Once upon a time (because all good stories begin that way) an Old World stubbed its toe on a New One, causing all kinds of fuss. The people who were already living there, well, they were easy to cheat, kill, or shove aside. That’s a sad story, but it’s not this story.
The people from that Old World also brought along their old sibling rivalries and turf wars, and soon bickering broke out in the new place. That’s this story.
In the beginning, Old France claimed a chunk of land at the north end of the New World and in a blindingly creative moment called it New France.
Part of this new colony was called Acadia, and it included what we call New Brunswick, Nova Scotia, Prince Edward Island (but they called it Île Saint-Jean) and parts of northern Maine.Not very Frenchie names, hey? (That’s a clue.)
Peasants and farmers came from Old France to New Acadia for the same reason that everyone else did—opportunity.
So, things went along swimmingly for a while. The French settlers intermarried with the native Métis. They farmed and fished. They built churches (lots of churches), and they had really big families. (They were all Catholic.)
But, being both territorial and aggressive, these newcomers were never satisfied: someone else’s grass was always greener, and their piece of pie was always too small. So the brawls began–200 years worth. The British and the French were constantly skirmishing while the combative New England Colonies added their two cents from time to time. (Mostly, the British and its colonies were trying to wrest land from the French, and the French were trying not to let them.)
In the final tally, the Brits won; the French lost, and the New England Colonies were frying up some bigger fish.
That should have been the end of the story. Acadia should have slipped into the dustbin of history as an English colony, but the British couldn’t leave well enough alone. The Acadians were generally a pain in the British arse, always agitating and rabble-rousing. So the Brits demanded that they take an oath of allegiance to the King of England.
Now who came up with this bright idea? It’s like telling your 14-year-old to apologize to his sister. And what’s your back-up plan if he doesn’t?
This was just the smack-down the rebels wanted. A chance to take a real, in-your-face stand. Hell, no, they weren’t going to vow allegiance to the king. Not only because of the longstanding bad blood between these European brothers, but because they might lose their language and their religion, too.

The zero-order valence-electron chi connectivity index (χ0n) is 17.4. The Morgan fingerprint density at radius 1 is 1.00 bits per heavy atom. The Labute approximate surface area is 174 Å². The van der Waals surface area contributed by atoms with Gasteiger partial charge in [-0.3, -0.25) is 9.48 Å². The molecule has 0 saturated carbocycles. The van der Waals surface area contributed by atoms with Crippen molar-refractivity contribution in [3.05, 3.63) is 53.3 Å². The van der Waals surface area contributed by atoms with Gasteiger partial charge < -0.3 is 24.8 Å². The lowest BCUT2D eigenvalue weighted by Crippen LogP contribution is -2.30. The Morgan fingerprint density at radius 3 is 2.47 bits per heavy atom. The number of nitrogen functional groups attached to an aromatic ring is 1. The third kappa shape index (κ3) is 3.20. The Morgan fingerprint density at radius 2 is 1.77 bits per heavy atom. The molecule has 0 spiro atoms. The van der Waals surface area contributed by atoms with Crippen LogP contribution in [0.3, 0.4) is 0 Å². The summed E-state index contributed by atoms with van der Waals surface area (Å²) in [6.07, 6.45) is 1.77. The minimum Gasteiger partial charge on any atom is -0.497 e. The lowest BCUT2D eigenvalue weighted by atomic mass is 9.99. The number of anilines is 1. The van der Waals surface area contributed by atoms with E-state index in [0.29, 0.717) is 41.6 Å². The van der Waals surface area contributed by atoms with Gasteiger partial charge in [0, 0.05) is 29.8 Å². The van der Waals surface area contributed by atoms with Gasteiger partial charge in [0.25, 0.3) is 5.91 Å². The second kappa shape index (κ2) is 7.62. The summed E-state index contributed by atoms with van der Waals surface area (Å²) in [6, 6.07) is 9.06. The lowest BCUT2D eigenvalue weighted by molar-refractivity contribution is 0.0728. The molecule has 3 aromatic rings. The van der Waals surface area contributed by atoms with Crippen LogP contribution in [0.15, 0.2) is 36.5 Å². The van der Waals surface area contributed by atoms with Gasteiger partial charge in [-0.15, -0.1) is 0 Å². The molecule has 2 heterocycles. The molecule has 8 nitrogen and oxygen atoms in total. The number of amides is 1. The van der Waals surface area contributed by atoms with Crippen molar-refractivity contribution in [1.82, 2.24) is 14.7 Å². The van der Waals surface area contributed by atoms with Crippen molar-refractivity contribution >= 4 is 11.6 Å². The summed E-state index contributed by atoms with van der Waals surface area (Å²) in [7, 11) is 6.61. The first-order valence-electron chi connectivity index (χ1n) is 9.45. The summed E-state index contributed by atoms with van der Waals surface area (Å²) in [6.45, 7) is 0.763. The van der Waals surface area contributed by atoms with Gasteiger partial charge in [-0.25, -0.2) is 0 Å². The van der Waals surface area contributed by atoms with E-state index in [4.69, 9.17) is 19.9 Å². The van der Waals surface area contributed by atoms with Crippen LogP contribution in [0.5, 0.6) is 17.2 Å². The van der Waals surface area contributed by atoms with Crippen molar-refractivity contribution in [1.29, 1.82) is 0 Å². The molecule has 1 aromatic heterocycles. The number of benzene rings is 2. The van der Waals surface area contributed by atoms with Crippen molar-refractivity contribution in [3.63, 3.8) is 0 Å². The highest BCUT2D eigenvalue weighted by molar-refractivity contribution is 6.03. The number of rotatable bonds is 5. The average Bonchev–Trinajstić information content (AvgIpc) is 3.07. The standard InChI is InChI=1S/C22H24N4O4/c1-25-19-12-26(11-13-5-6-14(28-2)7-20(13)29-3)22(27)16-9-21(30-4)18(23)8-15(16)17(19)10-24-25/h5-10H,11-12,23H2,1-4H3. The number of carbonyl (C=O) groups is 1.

The back-up plan? The British began deporting them. And THAT’S like grounding your 14-year-old forever—which becomes extraordinarily costly and unpleasant for you.
They sent Acadians to the colonies. They sent them back to France and to England, from whence many of them wandered to Louisiana and became the Cajuns. (Laissez le bons temps roulez!)
Eventually over the course of a decade, almost 12,000 people were shipped out to places that did not want them.
It was a PR nightmare. Weeping women and children driven from their homes. Prosperous farms set ablaze. Hundreds of people dying from disease or drowning in shipwrecks. (There were a lot of shipwrecks.)
And in fact, none other than our very own Harry Longfellow enshrined the story in an epic poem, Evangeline, about an Acadian girl, who was separated from her beloved Gabriel during the Le Grand Dérangement. She spent her life searching for the love of her youth, until—cue the waterworks—in her old age she finds him in the poorhouse in Philadelphia, and he dies in her arms.
Eventually, treaties were signed; land was divvied up; and cooler heads prevailed. Once the coast was clear, the exiled Acadians began creeping back to the home country, reestablishing farms and communities.
I was surprised, nay, amazed to find out that they’re still there. Lots of people in New Brunswick and in pockets of Nova Scotia, Maine, and, of course, Louisiana claim Acadian heritage. They still speak French, or some bastardized version thereof; they throw great parties; and they sure know how to cook.
So that’s the sad, old story and it differs only in the details from many others. (I’m thinking of the Trail of Tears. What comes to mind for you?)
The Acadian Village in Caraquet attempts to recreate three centuries of rural life in what was Acadia, from just after the expulsion, when the Acadians began returning in 1775 to the mid-1900s. In most ways, it looks like old-timey, rural life anywhere, just in French and with interpreters who really know their stuff.
I’ll show you what the place looks like in the next post.